How do people and scientists make discoveries?
How do humans create colors?
A dye is a coloring matter that can or cannot be dissolved in a liquid.
Dyes can come from plants and plant parts.
Colors of the rainbow can be produced from objects that are in nature.
Evidence was collected to help students understand that dyes can come from plants
Exploring and Experimenting helps us to learn about nature and how to create tools and everyday objects to survive and enjoy life.
Science has been used for thousands of years and has changed the ways people
think about occurrences in nature. Science is an ongoing human endeavor. Many
people throughout history have made contributions to science through learning
about objects, events, and phenomena in nature. One of these contributions is
extracting plant dyes.
To gain knowledge of this process, students practice scientific methods as they carry out controlled and trail-and-error experiments. As a result of their dying experiments students will make connections with the History and Nature of Science.
Another follow-up experiment could be to add a small amount of alum and cream of tartar to the dye bath and see how it might affect the color.
Activity 1-Indoor Rainbow
Materials: Wide-mouthed, smooth, circular glass jar or large plain drinking glass filled with water, small mirror, flashlight, dark room with white walls
1. Ask students what causes a rainbow?
2. Give students all three objects and ask them how they can create a rainbow using all three objects-the glass, mirror and flashlight. Either allow the students to explore and try to figure it out on their own and give the following suggestions as needed or give the suggestions before letting them explore. Submerge part of the mirror or the entire mirror in the glass filled with water. Shine the flashlight on the mirror above the water, below the water, or above and below the water. Change the angle of the light from the flashlight or change the angle of the mirror. When all of the groups have been successful bring the class back together.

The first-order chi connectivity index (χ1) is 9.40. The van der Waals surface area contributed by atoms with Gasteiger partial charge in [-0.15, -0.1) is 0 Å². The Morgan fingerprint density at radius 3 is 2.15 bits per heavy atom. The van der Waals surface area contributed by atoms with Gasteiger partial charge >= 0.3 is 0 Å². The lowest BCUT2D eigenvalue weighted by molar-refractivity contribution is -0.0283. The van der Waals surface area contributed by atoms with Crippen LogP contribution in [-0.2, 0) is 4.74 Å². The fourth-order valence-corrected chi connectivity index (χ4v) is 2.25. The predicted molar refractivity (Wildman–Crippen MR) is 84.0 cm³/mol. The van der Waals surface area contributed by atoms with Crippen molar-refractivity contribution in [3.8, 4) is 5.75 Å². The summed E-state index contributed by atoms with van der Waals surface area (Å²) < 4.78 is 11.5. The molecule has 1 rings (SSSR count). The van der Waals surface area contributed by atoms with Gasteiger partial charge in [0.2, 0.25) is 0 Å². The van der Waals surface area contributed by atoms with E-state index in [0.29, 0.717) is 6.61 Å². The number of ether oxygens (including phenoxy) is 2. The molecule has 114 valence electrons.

3. Have groups share their results and describe what they needed to do to get a rainbow of colors.
4. What is the best position for the mirror?
5. What is the best position for the flashlight?
6. Have the groups share their observation with other groups.
7. As the students where the colors came from.
8. Ask them if they think the colors are in the light.
9. Ask the students what causes a rainbow to form on the wall.
10. How does this experiment help you to understand something in nature?
11. How did you use evidence and reasoning to understand?
12. How is what you did compare to what scientists do?
13. How can you use what you learned today?
14. How do other people use what you learned today?
Activity 2-Milk Rainbow
Materials: 1 pie tin, milk, 3 different bottles of food coloring, 1 bottle of liquid soap
1. Ask students what will happen if they put drops of food coloring (drops are in the shape of a triangle) in a pie tin filled with milk at room temperature.
2. Listen to responses. Do not comment on accuracy.
3. Ask the students what will happen if they put a drop of liquid soap right in the middle of the triangle drops of food coloring.
4. Have the students do the activity.
5. Ask students to share their observations with the class and reach a conclusion about the observations.
6. Ask where the colors come from. Do they come from inside the milk? Water? Food coloring? Soap? How come they change? Is color light? Where does light come from? Could yesterdays activity give you an idea that might relate to this? Could the like all around you have something to do with the color? If so what?
7. What evidence and reasons do you have to support your answers?
8. How would a scientist answer these questions? How would a scientist explain what happens?
9. How does what you learned apply to other things?
10. Will this same reaction work with water or soda pop?
11. What happens if you put the soap on the outer edge of the milk in the pie tin?
12. How would a scientist answer these questions?
Activity 3-Rainbow in a Bag